The first thing you notice about ADM Milling’s new flour mill in Mendota, Illinois, U.S., is its size. The spacious seven-story, 186,000-square-foot facility is the largest flour mill ever built in the United States from the ground up in terms of daily production capacity. At 30,000 cwts of capacity, it is the largest ADM Milling plant and the fourth largest flour mill in North America.
The second thing you notice is its remote location, about 100 miles west of Chicago, which is the nation’s third largest city and home to many of ADM Milling’s largest flour customers.
It begs the question: why Mendota?
James Harper, plant manager, in an interview with World Grain, explained that Mendota, despite its rural location, is the perfect spot for the mill.
“There are three reasons we chose the Mendota site,” Harper said. “ADM already had a grain terminal there and an existing producer base that we buy corn and soybeans from and some wheat as well. You can originate soft wheat locally and have good rail access for hard wheat. Having the Burlington Northern track right there made it very appealing.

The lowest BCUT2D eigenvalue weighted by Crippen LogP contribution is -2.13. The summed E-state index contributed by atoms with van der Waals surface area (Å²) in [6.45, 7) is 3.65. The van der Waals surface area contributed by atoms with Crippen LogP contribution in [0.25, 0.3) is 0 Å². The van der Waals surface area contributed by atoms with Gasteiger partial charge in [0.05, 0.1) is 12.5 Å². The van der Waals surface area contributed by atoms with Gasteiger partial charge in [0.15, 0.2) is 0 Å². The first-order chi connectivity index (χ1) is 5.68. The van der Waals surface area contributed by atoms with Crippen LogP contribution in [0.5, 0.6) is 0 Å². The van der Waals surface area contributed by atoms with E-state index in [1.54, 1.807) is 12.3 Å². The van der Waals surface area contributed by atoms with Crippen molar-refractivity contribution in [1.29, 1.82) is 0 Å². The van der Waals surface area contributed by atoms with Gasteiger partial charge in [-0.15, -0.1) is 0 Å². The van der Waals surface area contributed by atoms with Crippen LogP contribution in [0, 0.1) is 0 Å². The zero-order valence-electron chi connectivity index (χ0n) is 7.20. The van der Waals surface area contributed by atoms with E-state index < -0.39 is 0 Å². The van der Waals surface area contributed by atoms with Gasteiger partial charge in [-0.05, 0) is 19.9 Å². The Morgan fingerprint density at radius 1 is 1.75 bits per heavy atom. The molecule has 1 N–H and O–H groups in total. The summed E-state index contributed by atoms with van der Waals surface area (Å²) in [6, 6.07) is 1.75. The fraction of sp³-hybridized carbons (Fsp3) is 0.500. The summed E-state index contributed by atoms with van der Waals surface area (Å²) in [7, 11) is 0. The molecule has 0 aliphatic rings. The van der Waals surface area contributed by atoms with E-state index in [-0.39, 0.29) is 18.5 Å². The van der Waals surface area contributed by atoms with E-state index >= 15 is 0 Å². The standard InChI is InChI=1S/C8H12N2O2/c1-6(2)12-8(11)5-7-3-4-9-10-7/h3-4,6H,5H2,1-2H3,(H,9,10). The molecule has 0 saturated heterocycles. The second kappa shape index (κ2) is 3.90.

“It is also in close proximity to Interstate 80 as well as I-39 and I-88 so we can really hit a variety of markets. We wanted to increase our competitiveness in the Chicago market as well as open up opportunities in other markets.”
Those markets include western Wisconsin and eastern Iowa, he said.
“We couldn’t hit that market out of Chicago like we will be able to in Mendota,” said Harper, who has been with ADM Milling for 12 years and worked at several of its largest flour mills, including Beech Grove, Indiana, U.S., Minneapolis, Minnesota, U.S. and St. Louis, Missouri, U.S.
In recent years, ADM Milling has expanded and modernized flour mills in Beech Grove and Enid. But this time, rather than embarking upon another expansion project, ADM Milling chose to close smaller mills in Salina, Kansas, U.S., Minneapolis, Minnesota, U.S. (Nokomis mill) and Chicago and build a new plant in Mendota. Those three mills, which had served much of the same territory that the new mill is targeting, had a combined daily milling capacity of 29,000 cwts, just slightly below the daily capacity at the Mendota mill.